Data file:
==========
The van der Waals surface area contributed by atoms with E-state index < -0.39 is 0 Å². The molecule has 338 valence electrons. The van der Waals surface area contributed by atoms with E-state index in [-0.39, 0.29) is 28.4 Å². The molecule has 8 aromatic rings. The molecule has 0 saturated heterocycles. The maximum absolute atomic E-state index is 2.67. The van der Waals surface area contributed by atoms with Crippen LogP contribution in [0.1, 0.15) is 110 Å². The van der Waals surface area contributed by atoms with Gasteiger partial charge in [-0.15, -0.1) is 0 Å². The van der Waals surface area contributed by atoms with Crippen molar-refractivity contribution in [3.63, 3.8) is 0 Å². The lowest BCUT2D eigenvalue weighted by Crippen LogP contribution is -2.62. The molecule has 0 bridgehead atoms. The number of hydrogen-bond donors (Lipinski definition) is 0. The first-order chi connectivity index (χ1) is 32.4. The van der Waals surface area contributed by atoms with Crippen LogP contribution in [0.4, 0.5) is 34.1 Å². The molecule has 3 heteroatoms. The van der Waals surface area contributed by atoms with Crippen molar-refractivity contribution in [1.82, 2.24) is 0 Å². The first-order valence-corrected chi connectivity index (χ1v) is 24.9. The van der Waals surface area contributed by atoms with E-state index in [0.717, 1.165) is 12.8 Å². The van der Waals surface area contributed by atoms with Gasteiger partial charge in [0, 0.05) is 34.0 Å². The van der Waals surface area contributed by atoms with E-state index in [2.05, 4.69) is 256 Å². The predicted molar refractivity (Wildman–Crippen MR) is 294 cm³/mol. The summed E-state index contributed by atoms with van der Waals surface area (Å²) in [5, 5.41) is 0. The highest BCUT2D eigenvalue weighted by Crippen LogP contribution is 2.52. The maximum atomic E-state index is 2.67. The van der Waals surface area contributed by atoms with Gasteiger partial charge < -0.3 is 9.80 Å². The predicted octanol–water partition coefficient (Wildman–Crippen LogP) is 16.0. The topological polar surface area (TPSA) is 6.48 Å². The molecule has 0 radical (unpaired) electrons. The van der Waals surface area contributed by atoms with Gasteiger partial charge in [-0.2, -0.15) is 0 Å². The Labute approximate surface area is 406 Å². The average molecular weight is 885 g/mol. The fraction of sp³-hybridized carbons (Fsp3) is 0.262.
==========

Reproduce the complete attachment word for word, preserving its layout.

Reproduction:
The van der Waals surface area contributed by atoms with E-state index < -0.39 is 0 Å². The molecule has 338 valence electrons. The van der Waals surface area contributed by atoms with E-state index in [-0.39, 0.29) is 28.4 Å². The molecule has 8 aromatic rings. The molecule has 0 saturated heterocycles. The maximum absolute atomic E-state index is 2.67. The van der Waals surface area contributed by atoms with Crippen LogP contribution in [0.1, 0.15) is 110 Å². The van der Waals surface area contributed by atoms with Gasteiger partial charge in [-0.15, -0.1) is 0 Å². The van der Waals surface area contributed by atoms with Crippen molar-refractivity contribution in [3.63, 3.8) is 0 Å². The lowest BCUT2D eigenvalue weighted by Crippen LogP contribution is -2.62. The molecule has 0 bridgehead atoms. The number of hydrogen-bond donors (Lipinski definition) is 0. The first-order chi connectivity index (χ1) is 32.4. The van der Waals surface area contributed by atoms with Crippen LogP contribution in [0.4, 0.5) is 34.1 Å². The molecule has 3 heteroatoms. The van der Waals surface area contributed by atoms with Crippen molar-refractivity contribution in [1.82, 2.24) is 0 Å². The first-order valence-corrected chi connectivity index (χ1v) is 24.9. The van der Waals surface area contributed by atoms with E-state index in [0.717, 1.165) is 12.8 Å². The van der Waals surface area contributed by atoms with Gasteiger partial charge in [0, 0.05) is 34.0 Å². The van der Waals surface area contributed by atoms with E-state index in [2.05, 4.69) is 256 Å². The predicted molar refractivity (Wildman–Crippen MR) is 294 cm³/mol. The summed E-state index contributed by atoms with van der Waals surface area (Å²) in [5, 5.41) is 0. The highest BCUT2D eigenvalue weighted by Crippen LogP contribution is 2.52. The maximum atomic E-state index is 2.67. The van der Waals surface area contributed by atoms with Gasteiger partial charge < -0.3 is 9.80 Å². The predicted octanol–water partition coefficient (Wildman–Crippen LogP) is 16.0. The topological polar surface area (TPSA) is 6.48 Å². The molecule has 0 radical (unpaired) electrons. The van der Waals surface area contributed by atoms with Gasteiger partial charge in [-0.2, -0.15) is 0 Å². The Labute approximate surface area is 406 Å². The average molecular weight is 885 g/mol. The fraction of sp³-hybridized carbons (Fsp3) is 0.262.